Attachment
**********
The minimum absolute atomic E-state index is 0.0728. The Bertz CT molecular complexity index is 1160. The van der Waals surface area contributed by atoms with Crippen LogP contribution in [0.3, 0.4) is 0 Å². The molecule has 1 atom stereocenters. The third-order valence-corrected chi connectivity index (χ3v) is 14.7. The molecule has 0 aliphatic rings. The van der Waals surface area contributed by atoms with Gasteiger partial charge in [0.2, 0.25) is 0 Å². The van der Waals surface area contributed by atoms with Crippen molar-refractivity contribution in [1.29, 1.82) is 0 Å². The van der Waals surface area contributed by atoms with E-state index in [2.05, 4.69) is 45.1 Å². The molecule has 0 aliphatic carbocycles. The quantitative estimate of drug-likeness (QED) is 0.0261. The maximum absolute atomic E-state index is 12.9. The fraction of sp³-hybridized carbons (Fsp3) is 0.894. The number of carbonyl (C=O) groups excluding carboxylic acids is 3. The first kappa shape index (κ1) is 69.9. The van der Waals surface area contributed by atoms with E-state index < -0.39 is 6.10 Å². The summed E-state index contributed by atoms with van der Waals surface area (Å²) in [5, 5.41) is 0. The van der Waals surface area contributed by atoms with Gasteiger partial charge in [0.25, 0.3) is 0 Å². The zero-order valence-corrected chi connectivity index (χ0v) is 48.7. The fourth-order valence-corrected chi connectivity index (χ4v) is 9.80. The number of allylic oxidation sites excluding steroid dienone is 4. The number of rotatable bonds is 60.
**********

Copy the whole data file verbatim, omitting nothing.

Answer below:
The minimum absolute atomic E-state index is 0.0728. The Bertz CT molecular complexity index is 1160. The van der Waals surface area contributed by atoms with Crippen LogP contribution in [0.3, 0.4) is 0 Å². The molecule has 1 atom stereocenters. The third-order valence-corrected chi connectivity index (χ3v) is 14.7. The molecule has 0 aliphatic rings. The van der Waals surface area contributed by atoms with Gasteiger partial charge in [0.2, 0.25) is 0 Å². The van der Waals surface area contributed by atoms with Crippen molar-refractivity contribution in [1.29, 1.82) is 0 Å². The van der Waals surface area contributed by atoms with E-state index in [2.05, 4.69) is 45.1 Å². The molecule has 0 aliphatic carbocycles. The quantitative estimate of drug-likeness (QED) is 0.0261. The maximum absolute atomic E-state index is 12.9. The fraction of sp³-hybridized carbons (Fsp3) is 0.894. The number of carbonyl (C=O) groups excluding carboxylic acids is 3. The first kappa shape index (κ1) is 69.9. The van der Waals surface area contributed by atoms with E-state index < -0.39 is 6.10 Å². The summed E-state index contributed by atoms with van der Waals surface area (Å²) in [5, 5.41) is 0. The van der Waals surface area contributed by atoms with Gasteiger partial charge in [0.25, 0.3) is 0 Å². The zero-order valence-corrected chi connectivity index (χ0v) is 48.7. The fourth-order valence-corrected chi connectivity index (χ4v) is 9.80. The number of allylic oxidation sites excluding steroid dienone is 4. The number of rotatable bonds is 60.